Nic Pizzolatto Is Here to Answer Your Burning True Detective Questions

Do you think Wayne is aware how rapidly his condition is evolving?

Nic Pizzolatto: Yes, in his lucid moments he’s aware of his condition, but in the throes of its symptoms, he becomes lost to its effects. So the answer is that sometimes he’s aware of his condition and knows it’s doing things to his mind, and in others he’s confused and aware that he’s confused, and in still other times he’s confused and unaware that he’s confused. And, of course, there are times with the documentary director where he’s not confused, but pretending to be.


Do you have an interest in the occult and the paranormal? Has it shaped your approach to writing?

Nic Pizzolatto: I can’t say that I do have much interest there, or that I feel it’s shaped my writing, other than the obvious connotations of season one – which is the only vaguely occult thing I’ve ever written. And I don’t have much belief in the paranormal, as a concept.


Was there a conscious decision to go back to religious undertones for this season?

Nic Pizzolatto: I don’t think so, other than it’s an organic part of the world and characters being depicted. Spirituality is a primary concern of mine, and central to human life, I think, and in this setting and among these characters, spirituality would most commonly and communally manifest as religion. Which is not something I oppose, at all.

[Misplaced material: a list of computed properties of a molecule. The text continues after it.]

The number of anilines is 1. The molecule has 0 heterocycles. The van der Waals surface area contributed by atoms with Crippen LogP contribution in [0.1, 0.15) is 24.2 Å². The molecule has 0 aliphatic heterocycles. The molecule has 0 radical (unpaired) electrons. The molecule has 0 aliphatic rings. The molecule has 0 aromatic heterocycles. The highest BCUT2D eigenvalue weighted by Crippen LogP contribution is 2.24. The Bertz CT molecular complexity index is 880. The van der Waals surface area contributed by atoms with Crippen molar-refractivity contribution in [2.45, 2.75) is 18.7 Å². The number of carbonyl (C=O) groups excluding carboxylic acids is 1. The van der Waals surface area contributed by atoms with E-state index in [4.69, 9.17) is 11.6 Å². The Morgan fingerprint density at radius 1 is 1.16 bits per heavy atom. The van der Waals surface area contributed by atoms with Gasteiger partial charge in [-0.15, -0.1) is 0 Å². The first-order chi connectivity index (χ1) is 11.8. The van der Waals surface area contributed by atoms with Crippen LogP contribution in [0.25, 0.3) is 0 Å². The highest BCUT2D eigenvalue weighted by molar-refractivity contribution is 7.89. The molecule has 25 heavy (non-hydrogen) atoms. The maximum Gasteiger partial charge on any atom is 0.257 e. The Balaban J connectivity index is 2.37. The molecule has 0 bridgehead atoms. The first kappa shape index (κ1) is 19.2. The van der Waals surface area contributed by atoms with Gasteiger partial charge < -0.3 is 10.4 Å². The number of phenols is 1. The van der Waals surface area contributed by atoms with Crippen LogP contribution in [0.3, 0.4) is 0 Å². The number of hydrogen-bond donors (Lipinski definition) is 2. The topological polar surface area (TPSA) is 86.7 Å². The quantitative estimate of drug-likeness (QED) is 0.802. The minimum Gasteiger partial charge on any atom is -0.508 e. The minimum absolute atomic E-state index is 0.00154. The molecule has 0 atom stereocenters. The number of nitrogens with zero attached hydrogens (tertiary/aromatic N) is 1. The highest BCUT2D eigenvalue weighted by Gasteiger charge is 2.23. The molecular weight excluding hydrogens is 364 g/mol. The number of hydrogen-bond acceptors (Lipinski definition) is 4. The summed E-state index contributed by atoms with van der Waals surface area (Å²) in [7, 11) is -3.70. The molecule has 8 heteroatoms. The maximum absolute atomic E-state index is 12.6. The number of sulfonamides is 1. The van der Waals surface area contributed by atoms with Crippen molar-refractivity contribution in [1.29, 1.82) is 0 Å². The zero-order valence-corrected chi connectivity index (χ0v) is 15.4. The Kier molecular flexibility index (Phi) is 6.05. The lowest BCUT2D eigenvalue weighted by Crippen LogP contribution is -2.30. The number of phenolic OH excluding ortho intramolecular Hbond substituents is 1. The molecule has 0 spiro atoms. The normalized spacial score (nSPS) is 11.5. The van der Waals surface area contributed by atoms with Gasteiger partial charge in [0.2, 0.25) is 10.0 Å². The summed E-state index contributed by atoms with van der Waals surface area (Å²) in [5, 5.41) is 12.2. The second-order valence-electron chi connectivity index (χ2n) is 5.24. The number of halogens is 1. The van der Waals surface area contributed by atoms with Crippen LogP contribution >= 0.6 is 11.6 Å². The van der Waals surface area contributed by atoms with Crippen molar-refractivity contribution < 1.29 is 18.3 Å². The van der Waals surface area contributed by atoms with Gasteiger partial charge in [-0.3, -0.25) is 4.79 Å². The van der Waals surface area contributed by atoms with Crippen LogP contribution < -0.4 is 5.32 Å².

How do you cast the main characters?

Nic Pizzolatto: I think about the spirit and qualities of the characters, and look for the actor who can convincingly convey that combination of traits. Then, once cast, the role tends to be written toward what I see as the actor’s strengths and abilities. In the case of Wayne, however, Mahershala came to me, and it was one of the luckiest breaks of my creative life.


What role does the location (Ozarks) play in this season?

Nic Pizzolatto: I generally think of landscape as character – in so far as a region contains expressive qualities in its geography, and that geography shapes the people who inhabit the place, and then the people, in turn, shape the place they inhabit. So I think of it as existing symbiotically with people, influencing and being influenced by them. This location, in particular, I’ve always found evocative, in its low mountains, its mists and fog, its rivers and rocks and deep forests and hollows.


Why are Amelia and Wayne both so invested in this particular case?

Nic Pizzolatto: Wayne, because of his job, and Amelia because she knew Will and is invested as a member of the community, and as someone who sees what is happening to that community. Both have a hunger to know – Wayne as detective/hunter, and Amelia as a storyteller. By 1990, it is the reason the two of them got together and eventually made a family, the reason Wayne has been on a desk for ten years, and the reason Amelia is now a blossoming author – so it’s tangled up in their personal history on an intimate level. And as the story has felt unresolved, that lack of resolution has perhaps haunted them both in different ways as a story that lacks a definitive ending.


How do you form and develop your story? Do you have an ending in mind and work backwards from there or do you start out with a beginning and some themes you want to touch on and let it grow organically to a natural conclusion?